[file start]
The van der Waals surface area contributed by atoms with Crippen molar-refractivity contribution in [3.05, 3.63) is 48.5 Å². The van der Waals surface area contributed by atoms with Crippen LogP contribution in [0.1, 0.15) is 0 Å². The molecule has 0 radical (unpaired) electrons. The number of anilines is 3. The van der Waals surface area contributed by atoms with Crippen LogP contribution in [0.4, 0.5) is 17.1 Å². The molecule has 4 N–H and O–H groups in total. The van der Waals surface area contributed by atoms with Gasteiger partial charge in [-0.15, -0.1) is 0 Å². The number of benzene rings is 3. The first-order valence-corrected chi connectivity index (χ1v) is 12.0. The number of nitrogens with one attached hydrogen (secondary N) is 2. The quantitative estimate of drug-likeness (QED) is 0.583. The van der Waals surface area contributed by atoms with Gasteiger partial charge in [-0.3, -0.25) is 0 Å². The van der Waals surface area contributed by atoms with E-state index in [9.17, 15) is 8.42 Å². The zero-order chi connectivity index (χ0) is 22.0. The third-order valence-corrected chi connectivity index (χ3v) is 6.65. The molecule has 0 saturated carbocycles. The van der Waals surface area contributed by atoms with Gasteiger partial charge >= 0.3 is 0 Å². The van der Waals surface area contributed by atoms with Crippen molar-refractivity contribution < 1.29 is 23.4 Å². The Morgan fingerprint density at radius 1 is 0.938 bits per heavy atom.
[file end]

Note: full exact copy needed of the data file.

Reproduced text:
The van der Waals surface area contributed by atoms with Crippen molar-refractivity contribution in [3.05, 3.63) is 48.5 Å². The van der Waals surface area contributed by atoms with Crippen LogP contribution in [0.1, 0.15) is 0 Å². The molecule has 0 radical (unpaired) electrons. The number of anilines is 3. The van der Waals surface area contributed by atoms with Crippen LogP contribution in [0.4, 0.5) is 17.1 Å². The molecule has 4 N–H and O–H groups in total. The van der Waals surface area contributed by atoms with Gasteiger partial charge in [-0.15, -0.1) is 0 Å². The number of benzene rings is 3. The first-order valence-corrected chi connectivity index (χ1v) is 12.0. The number of nitrogens with one attached hydrogen (secondary N) is 2. The quantitative estimate of drug-likeness (QED) is 0.583. The van der Waals surface area contributed by atoms with Gasteiger partial charge in [-0.3, -0.25) is 0 Å². The van der Waals surface area contributed by atoms with E-state index in [9.17, 15) is 8.42 Å². The zero-order chi connectivity index (χ0) is 22.0. The third-order valence-corrected chi connectivity index (χ3v) is 6.65. The molecule has 0 saturated carbocycles. The van der Waals surface area contributed by atoms with Gasteiger partial charge >= 0.3 is 0 Å². The van der Waals surface area contributed by atoms with Crippen molar-refractivity contribution < 1.29 is 23.4 Å². The Morgan fingerprint density at radius 1 is 0.938 bits per heavy atom.